The results represent a significant shift from a December 2010 Bloomberg survey that asked the same question. That poll showed a majority, 51 percent, opposed to giving up tax deductions, with 41 percent in favor. Given the pressure to lower the federal deficit, “everything is on the table,” says Richard K. Green, director of the University of Southern California Lusk Center for Real Estate. “People are so desperate to figure something out that they’re willing to consider anything.”
The mortgage-interest deduction allows homeowners to lower tax bills by deducting interest on home mortgages from their taxable income. Interest on up to $1 million in mortgages on first and second homes is deductible, along with interest on up to $100,000 in home equity debt.
Lobbyists for homebuilders and realtors vigorously defend the usefulness and popularity of the tax break. Lawrence Yun, chief economist at the National Association of Realtors, says the deduction has “lowered the cost of ownership” and boosted the homeownership rate, which he describes as “the foundation for a very stable, democratic country.” As recently as April, a USA Today/Gallup Poll found that 62 percent of respondents opposed eliminating the tax break.
If the sentiment in previous polls is an accurate reflection of attitudes, many Americans support the deduction without getting a benefit from it. The deduction has a definite high-income tilt: Only about one in four Americans includes mortgage interest on taxes. Renters and homeowners without mortgages have no interest to deduct, while many lower- and middle-class homeowners receive a standard tax deduction and don’t itemize.
Dennis J. Ventry Jr., a professor specializing in tax law at the University of California-Davis School of Law, calls the provision, which costs nearly $100 billion a year, “the most inequitable and inefficient provision in the Internal Revenue Code.” The benefits of deducting interest from income increase with a homeowner’s tax rate, he notes. Thus, according to a 2011 study co-authored by Green, 46 percent of the deduction’s tax benefit goes to households earnings more than $100,000 per year.
Criticizing the mortgage-interest deduction is far easier than calculating the impact of getting rid of it. If, as many argue, the deduction has spurred “overinvestment” in housing, ending the incentive may have negative and unpredictable effects.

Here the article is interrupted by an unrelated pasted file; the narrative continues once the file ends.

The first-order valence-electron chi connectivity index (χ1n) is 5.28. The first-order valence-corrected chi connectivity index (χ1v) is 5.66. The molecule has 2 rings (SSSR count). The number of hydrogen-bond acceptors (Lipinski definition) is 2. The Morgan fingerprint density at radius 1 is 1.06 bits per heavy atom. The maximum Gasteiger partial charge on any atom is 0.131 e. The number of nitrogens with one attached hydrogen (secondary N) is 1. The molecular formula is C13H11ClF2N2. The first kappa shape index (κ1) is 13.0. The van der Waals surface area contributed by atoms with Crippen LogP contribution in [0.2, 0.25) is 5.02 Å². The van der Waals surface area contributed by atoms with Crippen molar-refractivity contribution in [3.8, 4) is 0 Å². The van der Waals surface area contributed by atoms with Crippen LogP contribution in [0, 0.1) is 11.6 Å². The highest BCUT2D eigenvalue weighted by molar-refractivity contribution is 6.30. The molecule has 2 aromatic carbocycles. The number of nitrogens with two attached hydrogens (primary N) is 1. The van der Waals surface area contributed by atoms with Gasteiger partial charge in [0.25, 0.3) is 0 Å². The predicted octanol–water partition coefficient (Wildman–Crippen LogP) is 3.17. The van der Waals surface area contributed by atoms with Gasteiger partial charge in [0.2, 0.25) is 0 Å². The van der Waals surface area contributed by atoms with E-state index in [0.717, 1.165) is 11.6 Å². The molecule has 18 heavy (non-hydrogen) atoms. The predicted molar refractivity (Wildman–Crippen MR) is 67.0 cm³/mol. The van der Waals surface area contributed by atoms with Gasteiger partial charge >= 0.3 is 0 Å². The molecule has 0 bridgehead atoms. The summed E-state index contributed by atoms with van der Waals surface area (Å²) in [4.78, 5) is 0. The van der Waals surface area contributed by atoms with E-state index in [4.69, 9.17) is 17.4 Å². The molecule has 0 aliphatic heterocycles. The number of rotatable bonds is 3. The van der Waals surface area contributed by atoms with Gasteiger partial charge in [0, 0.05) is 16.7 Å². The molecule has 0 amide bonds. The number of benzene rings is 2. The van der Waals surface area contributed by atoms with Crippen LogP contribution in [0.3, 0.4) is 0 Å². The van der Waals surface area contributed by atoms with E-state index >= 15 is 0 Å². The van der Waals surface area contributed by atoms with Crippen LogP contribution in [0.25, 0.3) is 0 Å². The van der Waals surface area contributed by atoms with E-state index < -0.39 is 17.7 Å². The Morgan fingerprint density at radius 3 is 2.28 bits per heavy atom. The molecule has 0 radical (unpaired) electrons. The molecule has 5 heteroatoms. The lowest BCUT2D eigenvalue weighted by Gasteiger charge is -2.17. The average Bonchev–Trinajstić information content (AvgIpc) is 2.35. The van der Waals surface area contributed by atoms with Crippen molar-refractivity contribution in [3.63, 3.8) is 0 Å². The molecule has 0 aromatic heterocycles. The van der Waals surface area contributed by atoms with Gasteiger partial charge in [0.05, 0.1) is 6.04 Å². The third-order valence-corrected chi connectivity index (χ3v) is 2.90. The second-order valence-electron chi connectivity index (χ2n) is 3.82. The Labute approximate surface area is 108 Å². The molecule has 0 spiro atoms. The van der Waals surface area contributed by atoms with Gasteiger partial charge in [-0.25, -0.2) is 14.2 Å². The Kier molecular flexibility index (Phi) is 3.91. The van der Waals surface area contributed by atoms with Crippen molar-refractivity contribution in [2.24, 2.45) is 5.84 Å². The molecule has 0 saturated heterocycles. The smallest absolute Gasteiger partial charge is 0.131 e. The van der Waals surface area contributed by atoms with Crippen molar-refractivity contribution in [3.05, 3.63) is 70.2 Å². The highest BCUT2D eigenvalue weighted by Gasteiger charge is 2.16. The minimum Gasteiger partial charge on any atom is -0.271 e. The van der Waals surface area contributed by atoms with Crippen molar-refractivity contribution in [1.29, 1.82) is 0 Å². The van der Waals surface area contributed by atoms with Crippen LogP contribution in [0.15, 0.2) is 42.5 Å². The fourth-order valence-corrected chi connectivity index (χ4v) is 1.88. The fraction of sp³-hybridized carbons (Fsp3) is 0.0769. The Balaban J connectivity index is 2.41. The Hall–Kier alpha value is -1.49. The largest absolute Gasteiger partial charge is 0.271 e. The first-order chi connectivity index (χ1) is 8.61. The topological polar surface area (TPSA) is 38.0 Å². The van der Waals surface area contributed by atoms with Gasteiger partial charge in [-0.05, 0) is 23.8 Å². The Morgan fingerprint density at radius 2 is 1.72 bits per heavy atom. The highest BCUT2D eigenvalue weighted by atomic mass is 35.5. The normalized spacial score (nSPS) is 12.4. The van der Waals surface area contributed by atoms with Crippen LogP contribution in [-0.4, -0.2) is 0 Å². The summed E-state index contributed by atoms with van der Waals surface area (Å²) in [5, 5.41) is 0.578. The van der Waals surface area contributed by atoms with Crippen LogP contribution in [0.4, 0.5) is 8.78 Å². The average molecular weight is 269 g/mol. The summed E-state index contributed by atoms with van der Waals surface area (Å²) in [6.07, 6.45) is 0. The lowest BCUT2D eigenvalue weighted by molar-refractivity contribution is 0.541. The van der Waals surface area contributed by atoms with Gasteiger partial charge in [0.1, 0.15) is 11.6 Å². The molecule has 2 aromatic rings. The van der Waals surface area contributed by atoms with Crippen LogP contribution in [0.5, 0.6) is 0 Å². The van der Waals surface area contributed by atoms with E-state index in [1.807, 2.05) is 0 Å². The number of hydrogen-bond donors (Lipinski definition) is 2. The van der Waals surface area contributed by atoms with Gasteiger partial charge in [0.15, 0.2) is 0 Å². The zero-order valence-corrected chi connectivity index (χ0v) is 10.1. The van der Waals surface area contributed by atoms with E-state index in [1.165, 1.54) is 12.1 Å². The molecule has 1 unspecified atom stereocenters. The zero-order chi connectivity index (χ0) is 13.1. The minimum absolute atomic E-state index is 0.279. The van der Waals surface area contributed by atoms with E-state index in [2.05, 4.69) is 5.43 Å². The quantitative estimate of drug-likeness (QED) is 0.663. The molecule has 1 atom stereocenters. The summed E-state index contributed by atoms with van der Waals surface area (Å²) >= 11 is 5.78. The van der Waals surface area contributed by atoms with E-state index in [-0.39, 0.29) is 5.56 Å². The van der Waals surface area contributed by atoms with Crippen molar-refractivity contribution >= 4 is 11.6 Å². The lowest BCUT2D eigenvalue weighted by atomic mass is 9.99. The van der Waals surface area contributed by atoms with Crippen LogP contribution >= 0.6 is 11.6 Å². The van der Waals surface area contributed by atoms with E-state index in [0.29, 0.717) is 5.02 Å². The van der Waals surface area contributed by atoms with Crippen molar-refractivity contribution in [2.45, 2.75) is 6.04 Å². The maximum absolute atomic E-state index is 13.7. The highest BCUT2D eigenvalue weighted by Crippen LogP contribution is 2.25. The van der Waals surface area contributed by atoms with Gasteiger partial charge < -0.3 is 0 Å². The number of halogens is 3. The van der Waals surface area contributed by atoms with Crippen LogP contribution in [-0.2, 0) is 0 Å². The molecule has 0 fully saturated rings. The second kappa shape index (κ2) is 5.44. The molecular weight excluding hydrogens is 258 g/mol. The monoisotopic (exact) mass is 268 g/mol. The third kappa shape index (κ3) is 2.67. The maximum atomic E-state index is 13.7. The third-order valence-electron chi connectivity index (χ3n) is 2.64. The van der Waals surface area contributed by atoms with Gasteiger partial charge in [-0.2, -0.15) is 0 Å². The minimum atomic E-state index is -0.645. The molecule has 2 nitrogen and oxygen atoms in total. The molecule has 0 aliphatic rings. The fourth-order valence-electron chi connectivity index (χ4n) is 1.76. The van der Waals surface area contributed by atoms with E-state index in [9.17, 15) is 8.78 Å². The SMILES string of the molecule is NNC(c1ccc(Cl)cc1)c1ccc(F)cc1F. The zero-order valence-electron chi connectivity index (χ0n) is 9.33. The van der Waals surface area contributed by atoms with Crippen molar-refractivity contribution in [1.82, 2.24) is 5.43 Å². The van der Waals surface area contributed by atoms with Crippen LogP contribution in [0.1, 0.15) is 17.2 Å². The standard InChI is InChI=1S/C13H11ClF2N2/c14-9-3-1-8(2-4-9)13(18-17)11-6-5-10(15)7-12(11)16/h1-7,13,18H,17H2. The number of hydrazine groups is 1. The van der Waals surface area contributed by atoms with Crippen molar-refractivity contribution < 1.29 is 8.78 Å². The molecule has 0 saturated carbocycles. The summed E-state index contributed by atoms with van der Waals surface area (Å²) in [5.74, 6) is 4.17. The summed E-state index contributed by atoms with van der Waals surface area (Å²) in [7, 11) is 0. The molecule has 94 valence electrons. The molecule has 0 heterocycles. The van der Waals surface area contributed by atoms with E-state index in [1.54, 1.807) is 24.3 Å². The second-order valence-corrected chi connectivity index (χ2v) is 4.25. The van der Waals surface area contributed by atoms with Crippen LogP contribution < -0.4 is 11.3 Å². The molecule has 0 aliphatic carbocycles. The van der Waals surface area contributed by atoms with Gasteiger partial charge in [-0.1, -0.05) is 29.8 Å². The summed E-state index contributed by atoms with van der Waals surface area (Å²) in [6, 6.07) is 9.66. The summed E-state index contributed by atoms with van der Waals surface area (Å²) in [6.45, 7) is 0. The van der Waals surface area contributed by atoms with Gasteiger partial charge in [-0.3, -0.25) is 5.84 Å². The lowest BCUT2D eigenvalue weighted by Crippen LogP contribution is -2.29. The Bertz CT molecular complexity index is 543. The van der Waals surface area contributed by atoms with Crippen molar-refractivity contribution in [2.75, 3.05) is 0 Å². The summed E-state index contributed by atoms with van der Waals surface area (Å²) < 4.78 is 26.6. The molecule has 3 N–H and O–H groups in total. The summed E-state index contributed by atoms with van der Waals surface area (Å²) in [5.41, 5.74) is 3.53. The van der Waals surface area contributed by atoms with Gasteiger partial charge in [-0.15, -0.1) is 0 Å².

The potential hit to the housing economy is a big unknown. Dean Stansel, an economics professor at Florida Gulf Coast University who has studied the deduction for the Reason Foundation, estimates that the tax break inflates housing prices by less than 1 percent; a separate study calculates that it raises prices by 3 percent to 6 percent.
One research paper forecasts serious trouble if the deduction should disappear, predicting that prices could fall from 2 percent to as much as 13 percent, depending on the metropolitan area. Most vulnerable would be parts of the country with higher incomes and higher home prices, which typically benefit most from the mortgage-interest deduction. For example, according to a March 2011 analysis in Tax Notes, residents of Beverly Hills, California, get a $1,873 per person benefit from the deduction, while residents of Clarksville, Mississippi, gain an average of $45 per person.
On a personal level, the deduction’s biggest beneficiaries will feel the greatest pain if it disappears. Green, of the University of Southern California Lusk Center for Real Estate, estimates that households earning more than $160,000 would pay an average of $2,577 in additional taxes, even after benefiting from a proposed 15 percent tax credit. Places with pricy real estate would bear the brunt of a repeal. “The city of San Francisco would just get whacked,” Green says.
To avoid dire scenarios, Washington would likely do away with the mortgage deduction in a gentle fashion. The tax advisory panel convened by President George W. Bush in 2005 suggested replacing the deduction with a tax credit equal to 15 percent of interest paid. In 2009, the Bowles-Simpson Commission proposed an annual tax credit of 12 percent, limiting interest to first homes and mortgages up to $500,000.
Unlike tax deductions, tax credits can be claimed by all taxpayers, including those who do not itemize their taxes. That could help a greater number of lower- and middle-income people afford houses. Green estimates that a 15 percent mortgage-interest tax credit would boost homeownership by 2.5 percentage points.
The mortgage deduction could once again be a target for deficit cutters. According to a 2009 Congressional Budget Office analysis, gradually replacing the mortgage deduction with a 15 percent credit would yield $388 billion from 2013 to 2019. Such savings could prove tempting to the Joint Select Committee on Deficit Reduction, which is charged with finding at least $1.5 trillion in deficit savings over the next 10 years.
The inclinations of this “super committee” are, so far, secret, but the mortgage-interest deduction was discussed at a Sept. 22 hearing. Without making any recommendations, Joint Committee on Taxation Chief of Staff Thomas Barthold mentioned the deduction as an example of a “tax expenditure” that could be eliminated as part of an overhaul of the tax code.